When Chef Ray Garcia opened Broken Spanish in downtown Los Angeles, he set out to make good food and get people to come in, but he soon discovered that his dishes allowed him to connect with his patrons.
As a third-generation Angeleno and Mexican-American, he brings his own unique style to the kitchen.
"It's Mexican food as seen through an Angeleno lens, and I think we’re leaving ourselves a little bit of wiggle room for ingredients and technique to make their way in there," Garcia said.
He said he knows that his dishes might surprise people, but he assures patrons that they are in for a treat.
Garcia's family is mostly from central Mexico and he gets a lot of his inspiration from the food he grew up eating as a child. He said he enjoys listening to conversations between his wait staff and visitors to find out whether they enjoyed their meal.
Jessica got to enjoy Garcia's delicious carne asada tacos and cheesy queso fundido.
This segment aired on California Cooking With Jessica Holmes Episode 28.
Chef Ray Garcia's recipe for carne asada tacos, serves 4:
- 1/2 cup of beer, preferably a white ale
- 2 tablespoon of piloncillo
- 1 tablespoon of dry mustard
- 3/4 cup (6 fl. oz./180 ml) of orange juice
- 5 tablespoon (3 fl. oz./80 ml) of tamari
- 1 teaspoon of liquid smoke
- 1 pound of skirt or flank steak
- 1 yellow onion, thinly sliced
- 2 serrano chiles, sliced into rings
- 1 orange, cut into 1/2-inch slices
- 1/2 cup of fresh cilantro leaves
- Kosher salt
For the salsa:
- 3 plum tomatoes
- 1 red onion, peeled and halved
- 10 garlic cloves
- 12 árbol chiles
- 1/2 cup chopped fresh cilantro
- 1/4 cup water
- 2 tablespoons of fresh lime juice
- Kosher salt
For the pico de gallo:
- 2 cups cherry tomatoes, quartered
- 1/4 cup (1 1/2 oz./45 g) finely diced yellow onion
- 1/4 cup (1/2 oz./15 g) chopped fresh cilantro
- 2 serrano chiles, thinly sliced into rings
- 3 tablespoons fresh lime juice
- Kosher salt
For the guacamole:
- 1/4 cup finely diced yellow onion
- 3 serrano chiles, finely chopped
- Kosher salt
- 1 avocado, pitted, peeled and coarsely mashed
- 1/4 cup chopped fresh cilantro
- 3 1/2 teaspoon fresh lime juice
- 8 handmade or purchased corn tortillas
- In a bowl, combine the beer, piloncillo and dry mustard. Stir until the piloncillo and mustard are dissolved. Add the orange juice, tamari and liquid smoke and stir to combine.
- Put the steak, onion, chiles, orange slices and cilantro in a large sealable plastic bag. Pour the marinade into the bag, seal and turn to coat the meat evenly. Transfer to the refrigerator and marinate, turning occasionally, for 8 to 12 hours.
- To make the salsa, preheat a large cast-iron fry pan over high heat until very hot. In batches if necessary, add the plum tomatoes, onion, garlic and chiles to the pan. Sear without turning until the bottom of the vegetables are charred, then turn and continue cooking until charred all over and slightly softened. (Don’t turn the tomatoes before the bottoms are well charred or the skin will peel off and the tomatoes will split.) Remove the vegetables as they are thoroughly charred, about 4 minutes for the garlic and chiles, about 6 minutes for the tomatoes and onion.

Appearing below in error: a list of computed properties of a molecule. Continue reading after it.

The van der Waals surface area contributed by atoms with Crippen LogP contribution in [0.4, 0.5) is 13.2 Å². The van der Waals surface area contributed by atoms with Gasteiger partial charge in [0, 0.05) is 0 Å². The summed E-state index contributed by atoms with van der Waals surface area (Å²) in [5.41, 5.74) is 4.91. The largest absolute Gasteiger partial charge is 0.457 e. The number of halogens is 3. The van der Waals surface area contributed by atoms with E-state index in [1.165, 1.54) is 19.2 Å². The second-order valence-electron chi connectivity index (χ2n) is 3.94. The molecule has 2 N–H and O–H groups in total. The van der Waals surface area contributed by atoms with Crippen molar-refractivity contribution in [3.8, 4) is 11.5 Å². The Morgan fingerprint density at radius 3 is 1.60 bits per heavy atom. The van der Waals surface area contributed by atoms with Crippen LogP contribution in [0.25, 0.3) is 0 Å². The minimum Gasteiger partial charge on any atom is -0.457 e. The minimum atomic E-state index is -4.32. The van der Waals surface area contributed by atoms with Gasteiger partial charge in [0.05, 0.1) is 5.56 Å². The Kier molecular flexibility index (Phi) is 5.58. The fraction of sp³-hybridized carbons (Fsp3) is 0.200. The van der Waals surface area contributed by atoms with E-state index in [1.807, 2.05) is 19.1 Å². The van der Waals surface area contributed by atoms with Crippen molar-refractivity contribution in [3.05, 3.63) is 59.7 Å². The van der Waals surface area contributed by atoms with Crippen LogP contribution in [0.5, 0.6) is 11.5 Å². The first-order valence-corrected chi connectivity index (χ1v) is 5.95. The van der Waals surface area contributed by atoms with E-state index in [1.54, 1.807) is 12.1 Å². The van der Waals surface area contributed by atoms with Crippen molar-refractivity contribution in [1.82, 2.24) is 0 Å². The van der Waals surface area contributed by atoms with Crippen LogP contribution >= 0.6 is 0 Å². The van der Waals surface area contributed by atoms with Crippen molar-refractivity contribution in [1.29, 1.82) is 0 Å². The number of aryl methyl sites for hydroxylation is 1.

- Transfer all the charred vegetables to a blender and add the cilantro, water and lime juice. Blend until the mixture forms a coarse puree. Transfer to a bowl, season with salt and set aside.
- To make the pico de gallo, in a bowl, stir together the tomatoes, onion, cilantro, chile and lime juice. Season with salt. Let sit for at least 15 minutes before serving.
- To make the guacamole, put the onion, chile and a pinch of salt in a molcajete and mash them together until they form a coarse paste. (If you don’t have a molcajete, you can chop the onion, chile and salt together and mash them with the side of your knife until they form a coarse paste.) Add the avocado, cilantro and lime juice to the molcajete (or combine in a bowl with the onion mixture) and stir and mash to combine. Season with salt. Cover with plastic wrap, pressing it directly onto the surface, and set aside until ready to serve.
- To finish the dish, preheat a cast-iron grill pan over medium-high heat. Remove the steak from the marinade, shaking off any excess, and discard the marinade.
- Season the steak lightly with salt. Add the steak to the grill pan and cook until browned, about 3 minutes. Turn and cook until browned on the second side and cooked to your desired doneness, about 3 minutes per side for medium-rare. Transfer the steak to a cutting board, cover loosely with aluminum foil and let rest for 5 minutes.
- While the steak rests, in a cast-iron pan over medium-high heat, heat the tortillas one at a time, turning once, until warmed through, about 20 seconds per side. Wrap in foil or transfer to a tortilla warmer to keep warm.
- Slice the steak across the grain into strips about 1/4 inch thick.
- To assemble the tacos, spread a thin layer of guacamole on each tortilla. Divide the steak among the tortillas and top each taco with some of the salsa and pico de gallo. Serve immediately and enjoy.